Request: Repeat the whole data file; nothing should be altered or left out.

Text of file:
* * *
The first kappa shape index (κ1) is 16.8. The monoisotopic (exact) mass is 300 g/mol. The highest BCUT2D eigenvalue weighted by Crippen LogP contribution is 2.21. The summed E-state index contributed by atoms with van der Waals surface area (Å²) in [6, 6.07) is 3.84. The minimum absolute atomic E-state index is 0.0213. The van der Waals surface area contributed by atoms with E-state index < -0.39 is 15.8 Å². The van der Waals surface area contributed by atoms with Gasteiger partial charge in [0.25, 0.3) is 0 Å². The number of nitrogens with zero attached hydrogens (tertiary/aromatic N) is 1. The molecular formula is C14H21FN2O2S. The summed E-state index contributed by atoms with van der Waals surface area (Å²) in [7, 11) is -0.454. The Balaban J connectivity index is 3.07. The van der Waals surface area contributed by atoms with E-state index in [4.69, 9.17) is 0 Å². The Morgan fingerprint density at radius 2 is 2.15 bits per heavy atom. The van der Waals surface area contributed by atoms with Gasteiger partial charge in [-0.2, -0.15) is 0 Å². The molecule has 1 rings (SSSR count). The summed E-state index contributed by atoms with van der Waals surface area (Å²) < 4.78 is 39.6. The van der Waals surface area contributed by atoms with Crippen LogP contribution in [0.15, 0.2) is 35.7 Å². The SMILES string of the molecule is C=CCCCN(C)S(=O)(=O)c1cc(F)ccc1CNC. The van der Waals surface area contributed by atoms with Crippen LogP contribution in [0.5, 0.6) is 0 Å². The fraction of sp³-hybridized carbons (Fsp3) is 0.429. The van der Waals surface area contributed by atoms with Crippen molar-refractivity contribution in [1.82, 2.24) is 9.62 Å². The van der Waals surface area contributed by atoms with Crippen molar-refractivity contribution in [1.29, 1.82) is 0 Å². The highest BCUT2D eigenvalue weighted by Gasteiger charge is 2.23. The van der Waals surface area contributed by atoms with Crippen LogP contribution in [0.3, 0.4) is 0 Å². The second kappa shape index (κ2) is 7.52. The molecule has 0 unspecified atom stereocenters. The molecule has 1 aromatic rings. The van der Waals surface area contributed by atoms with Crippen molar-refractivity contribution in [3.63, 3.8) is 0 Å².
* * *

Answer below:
The first kappa shape index (κ1) is 16.8. The monoisotopic (exact) mass is 300 g/mol. The highest BCUT2D eigenvalue weighted by Crippen LogP contribution is 2.21. The summed E-state index contributed by atoms with van der Waals surface area (Å²) in [6, 6.07) is 3.84. The minimum absolute atomic E-state index is 0.0213. The van der Waals surface area contributed by atoms with E-state index < -0.39 is 15.8 Å². The van der Waals surface area contributed by atoms with Gasteiger partial charge in [0.25, 0.3) is 0 Å². The number of nitrogens with zero attached hydrogens (tertiary/aromatic N) is 1. The molecular formula is C14H21FN2O2S. The summed E-state index contributed by atoms with van der Waals surface area (Å²) in [7, 11) is -0.454. The Balaban J connectivity index is 3.07. The van der Waals surface area contributed by atoms with E-state index in [4.69, 9.17) is 0 Å². The Morgan fingerprint density at radius 2 is 2.15 bits per heavy atom. The van der Waals surface area contributed by atoms with Gasteiger partial charge in [-0.2, -0.15) is 0 Å². The molecule has 1 rings (SSSR count). The summed E-state index contributed by atoms with van der Waals surface area (Å²) < 4.78 is 39.6. The van der Waals surface area contributed by atoms with Crippen LogP contribution in [0.15, 0.2) is 35.7 Å². The SMILES string of the molecule is C=CCCCN(C)S(=O)(=O)c1cc(F)ccc1CNC. The van der Waals surface area contributed by atoms with Crippen LogP contribution in [0.5, 0.6) is 0 Å². The fraction of sp³-hybridized carbons (Fsp3) is 0.429. The van der Waals surface area contributed by atoms with Crippen molar-refractivity contribution in [1.82, 2.24) is 9.62 Å². The van der Waals surface area contributed by atoms with Crippen molar-refractivity contribution in [1.29, 1.82) is 0 Å². The highest BCUT2D eigenvalue weighted by Gasteiger charge is 2.23. The van der Waals surface area contributed by atoms with Crippen LogP contribution in [0.3, 0.4) is 0 Å². The second kappa shape index (κ2) is 7.52. The molecule has 0 unspecified atom stereocenters. The molecule has 1 aromatic rings. The van der Waals surface area contributed by atoms with Crippen molar-refractivity contribution in [3.63, 3.8) is 0 Å².